As the strike stretches into a second week, parental support of public school teachers seems to be waning.
Teachers in the nation's third-largest city will pore over the details of a contract settlement Tuesday as the clock ticks down to an afternoon meeting in which they are expected to vote on whether to end a seven-day strike that has kept 350,000 students out of class.
Some union delegates planned to take a straw poll of rank-and-file teachers to measure support for a settlement that includes pay raises and concessions from the city on the contentious issues of teacher evaluations and job security. But many warned the outcome remained uncertain two days after delegates refused to call off the walkout, saying they didn't trust city and school officials and wanted more details.
"It takes a lot to start a strike. You don't want to prematurely end it," said Jay Rehak, an English teacher and union delegate who planned to survey his colleagues at Whitney M. Young Magnet High School before voting at a meeting scheduled for 3 p.m.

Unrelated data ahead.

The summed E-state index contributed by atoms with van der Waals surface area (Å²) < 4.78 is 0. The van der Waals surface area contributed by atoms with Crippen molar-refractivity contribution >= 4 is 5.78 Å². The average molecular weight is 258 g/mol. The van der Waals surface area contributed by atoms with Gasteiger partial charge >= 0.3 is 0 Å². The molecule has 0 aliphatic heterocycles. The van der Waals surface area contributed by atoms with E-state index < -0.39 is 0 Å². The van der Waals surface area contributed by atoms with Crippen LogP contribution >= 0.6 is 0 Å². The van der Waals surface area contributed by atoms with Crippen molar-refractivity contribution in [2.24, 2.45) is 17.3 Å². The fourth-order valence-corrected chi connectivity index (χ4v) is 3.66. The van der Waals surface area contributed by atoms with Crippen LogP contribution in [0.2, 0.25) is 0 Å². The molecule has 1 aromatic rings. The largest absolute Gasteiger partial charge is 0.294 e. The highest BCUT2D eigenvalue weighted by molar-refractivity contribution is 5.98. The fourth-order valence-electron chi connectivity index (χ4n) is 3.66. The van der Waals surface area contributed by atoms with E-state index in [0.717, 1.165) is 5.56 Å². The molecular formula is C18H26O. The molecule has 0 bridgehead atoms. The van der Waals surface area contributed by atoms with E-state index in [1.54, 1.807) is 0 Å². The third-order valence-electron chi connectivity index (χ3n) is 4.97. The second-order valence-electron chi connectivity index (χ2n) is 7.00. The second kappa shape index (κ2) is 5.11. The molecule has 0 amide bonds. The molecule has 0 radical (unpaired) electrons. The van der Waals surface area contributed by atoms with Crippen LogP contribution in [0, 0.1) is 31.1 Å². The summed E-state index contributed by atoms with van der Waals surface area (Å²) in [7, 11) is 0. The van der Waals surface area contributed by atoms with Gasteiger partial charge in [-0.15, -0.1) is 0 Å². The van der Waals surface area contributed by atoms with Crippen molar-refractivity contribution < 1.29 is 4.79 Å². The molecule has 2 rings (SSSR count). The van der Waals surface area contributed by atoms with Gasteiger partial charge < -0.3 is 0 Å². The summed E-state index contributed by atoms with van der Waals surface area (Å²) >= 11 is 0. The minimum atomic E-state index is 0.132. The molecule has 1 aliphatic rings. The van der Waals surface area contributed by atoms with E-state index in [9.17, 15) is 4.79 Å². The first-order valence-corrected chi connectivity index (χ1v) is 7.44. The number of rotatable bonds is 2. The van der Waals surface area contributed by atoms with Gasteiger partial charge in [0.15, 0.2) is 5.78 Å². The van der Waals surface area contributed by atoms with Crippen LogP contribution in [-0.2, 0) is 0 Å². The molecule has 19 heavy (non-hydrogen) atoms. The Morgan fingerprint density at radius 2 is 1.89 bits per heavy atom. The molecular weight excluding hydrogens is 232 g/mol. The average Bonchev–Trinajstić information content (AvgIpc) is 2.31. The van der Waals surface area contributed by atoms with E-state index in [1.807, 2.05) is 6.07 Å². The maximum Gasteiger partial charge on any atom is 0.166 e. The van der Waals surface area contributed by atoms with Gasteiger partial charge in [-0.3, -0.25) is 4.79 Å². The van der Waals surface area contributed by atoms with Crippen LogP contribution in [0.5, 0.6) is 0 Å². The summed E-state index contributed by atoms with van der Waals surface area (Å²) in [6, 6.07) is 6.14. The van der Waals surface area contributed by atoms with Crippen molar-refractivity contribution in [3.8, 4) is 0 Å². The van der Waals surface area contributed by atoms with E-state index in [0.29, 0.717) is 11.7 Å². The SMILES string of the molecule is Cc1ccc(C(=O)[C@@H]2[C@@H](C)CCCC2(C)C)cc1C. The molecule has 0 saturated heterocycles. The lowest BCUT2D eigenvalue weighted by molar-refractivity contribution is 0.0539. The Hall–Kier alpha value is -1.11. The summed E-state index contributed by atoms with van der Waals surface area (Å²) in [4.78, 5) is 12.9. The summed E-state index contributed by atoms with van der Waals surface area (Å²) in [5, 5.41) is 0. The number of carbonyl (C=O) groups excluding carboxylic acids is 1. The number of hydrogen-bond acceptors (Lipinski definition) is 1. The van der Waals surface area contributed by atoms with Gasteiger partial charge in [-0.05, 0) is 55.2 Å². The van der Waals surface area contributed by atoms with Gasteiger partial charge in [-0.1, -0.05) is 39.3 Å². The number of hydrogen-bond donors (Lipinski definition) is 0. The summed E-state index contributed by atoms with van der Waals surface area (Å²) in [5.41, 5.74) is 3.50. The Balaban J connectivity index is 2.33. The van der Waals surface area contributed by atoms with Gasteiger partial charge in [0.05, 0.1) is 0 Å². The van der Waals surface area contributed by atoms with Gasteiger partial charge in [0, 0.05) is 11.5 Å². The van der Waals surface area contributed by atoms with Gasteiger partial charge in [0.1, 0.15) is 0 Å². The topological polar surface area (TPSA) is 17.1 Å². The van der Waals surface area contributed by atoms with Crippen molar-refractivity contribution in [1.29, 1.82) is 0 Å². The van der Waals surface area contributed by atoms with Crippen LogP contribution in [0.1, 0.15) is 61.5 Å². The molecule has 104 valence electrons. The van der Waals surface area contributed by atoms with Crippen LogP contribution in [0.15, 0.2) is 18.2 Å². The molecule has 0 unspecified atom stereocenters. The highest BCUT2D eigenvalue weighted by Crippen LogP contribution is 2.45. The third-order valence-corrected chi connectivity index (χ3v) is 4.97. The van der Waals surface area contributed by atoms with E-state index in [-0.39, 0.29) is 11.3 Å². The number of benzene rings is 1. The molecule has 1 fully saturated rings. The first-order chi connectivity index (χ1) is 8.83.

As parental support for the strike waned, teachers came under pressure to quickly decide on the tentative contract that labor and education experts — and even some union leaders — called a good deal for the Chicago Teachers Union.
Mayor Rahm Emanuel, irked by the union's two-day delay in voting on whether to send children back to school, took the matter into court Monday. A judge has called a hearing for Wednesday morning to rule on the city's request for an injunction ordering the teachers back to work.
Members of at least one new parent group expressed frustrations that their children could not return to class after the teachers decided to stay out on Sunday.